Is Liberalism Secular?
Cecile Laborde (University College London)
23 April 2015, 17:00-19:00
MWP Common Room
In this talk, I ask whether liberal legitimacy requires secularism – or separation between state and religion -, and which. I argue that the best way to answer this question is to ‘disaggregate’ religion into four constituent elements; and I argue that the liberal state is secular in four distinct senses. The aim is to identify a universal minimal secularism, one not tied to a particular western history of secularization, yet one that meets basic liberal democratic desiderata.
About the Speaker:
Cécile Laborde is Professor of Political Theory at University College London and a Fellow of the British Academy. She has held visiting positions in Paris and Princeton. She has published extensively in the areas of republicanism and toleration, theories of law and the state, and global justice. She has published 4 books and has written articles in major journals of political science and political theory.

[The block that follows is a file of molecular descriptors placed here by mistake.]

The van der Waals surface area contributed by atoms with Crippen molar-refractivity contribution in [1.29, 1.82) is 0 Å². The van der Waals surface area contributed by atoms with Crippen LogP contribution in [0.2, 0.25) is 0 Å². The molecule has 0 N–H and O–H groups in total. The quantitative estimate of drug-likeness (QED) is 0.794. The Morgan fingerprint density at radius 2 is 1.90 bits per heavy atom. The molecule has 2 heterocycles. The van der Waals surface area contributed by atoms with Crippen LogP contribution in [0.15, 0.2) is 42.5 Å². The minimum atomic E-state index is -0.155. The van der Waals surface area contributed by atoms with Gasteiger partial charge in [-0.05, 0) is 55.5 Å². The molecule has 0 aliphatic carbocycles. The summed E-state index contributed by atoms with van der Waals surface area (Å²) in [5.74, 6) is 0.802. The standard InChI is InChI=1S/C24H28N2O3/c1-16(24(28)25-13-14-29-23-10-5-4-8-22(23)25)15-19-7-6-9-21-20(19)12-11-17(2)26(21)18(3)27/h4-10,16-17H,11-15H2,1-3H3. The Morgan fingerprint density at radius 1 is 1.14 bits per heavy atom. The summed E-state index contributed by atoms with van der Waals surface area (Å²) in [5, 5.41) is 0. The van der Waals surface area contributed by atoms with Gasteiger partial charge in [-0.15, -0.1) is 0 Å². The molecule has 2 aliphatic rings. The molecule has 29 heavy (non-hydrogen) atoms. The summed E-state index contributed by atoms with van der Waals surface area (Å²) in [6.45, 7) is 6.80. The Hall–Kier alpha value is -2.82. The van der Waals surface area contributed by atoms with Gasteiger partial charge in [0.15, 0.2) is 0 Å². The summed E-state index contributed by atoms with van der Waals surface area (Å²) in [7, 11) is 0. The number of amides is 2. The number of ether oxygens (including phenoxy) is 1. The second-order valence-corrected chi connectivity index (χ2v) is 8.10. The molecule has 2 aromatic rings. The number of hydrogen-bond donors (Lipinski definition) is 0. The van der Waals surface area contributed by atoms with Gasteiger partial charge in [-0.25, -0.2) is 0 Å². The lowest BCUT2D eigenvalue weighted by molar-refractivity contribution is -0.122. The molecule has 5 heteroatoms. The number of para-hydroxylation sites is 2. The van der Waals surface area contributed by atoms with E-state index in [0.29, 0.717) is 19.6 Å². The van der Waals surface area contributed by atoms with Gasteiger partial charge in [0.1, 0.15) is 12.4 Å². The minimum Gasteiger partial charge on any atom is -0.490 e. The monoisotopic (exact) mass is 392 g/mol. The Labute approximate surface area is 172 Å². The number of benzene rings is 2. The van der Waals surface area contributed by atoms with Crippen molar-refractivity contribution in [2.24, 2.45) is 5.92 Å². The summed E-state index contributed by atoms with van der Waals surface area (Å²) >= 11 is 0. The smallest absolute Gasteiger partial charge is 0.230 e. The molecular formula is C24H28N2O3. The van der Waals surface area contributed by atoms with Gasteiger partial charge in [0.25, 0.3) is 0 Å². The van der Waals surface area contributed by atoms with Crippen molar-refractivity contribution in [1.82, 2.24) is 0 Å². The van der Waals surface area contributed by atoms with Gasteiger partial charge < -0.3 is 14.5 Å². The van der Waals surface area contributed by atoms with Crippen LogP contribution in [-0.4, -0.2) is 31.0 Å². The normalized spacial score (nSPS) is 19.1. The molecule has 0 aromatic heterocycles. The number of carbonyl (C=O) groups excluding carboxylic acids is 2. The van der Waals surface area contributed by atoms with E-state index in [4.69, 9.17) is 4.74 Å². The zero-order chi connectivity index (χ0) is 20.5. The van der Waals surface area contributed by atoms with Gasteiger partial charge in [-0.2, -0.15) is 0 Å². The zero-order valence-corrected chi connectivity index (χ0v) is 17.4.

Her last book is Critical Republicanism. The Hijab Controversy in Political Philosophy (Oxford University Press 2008). In 2011, Laborde was awarded an ERC grant for a 5-year project on ‘Is Religion Special?’. She is the Director of UCL’s Religion and Political Theory Centre. She is currently writing a book for Harvard University Press, entitled Liberalism’s Religion.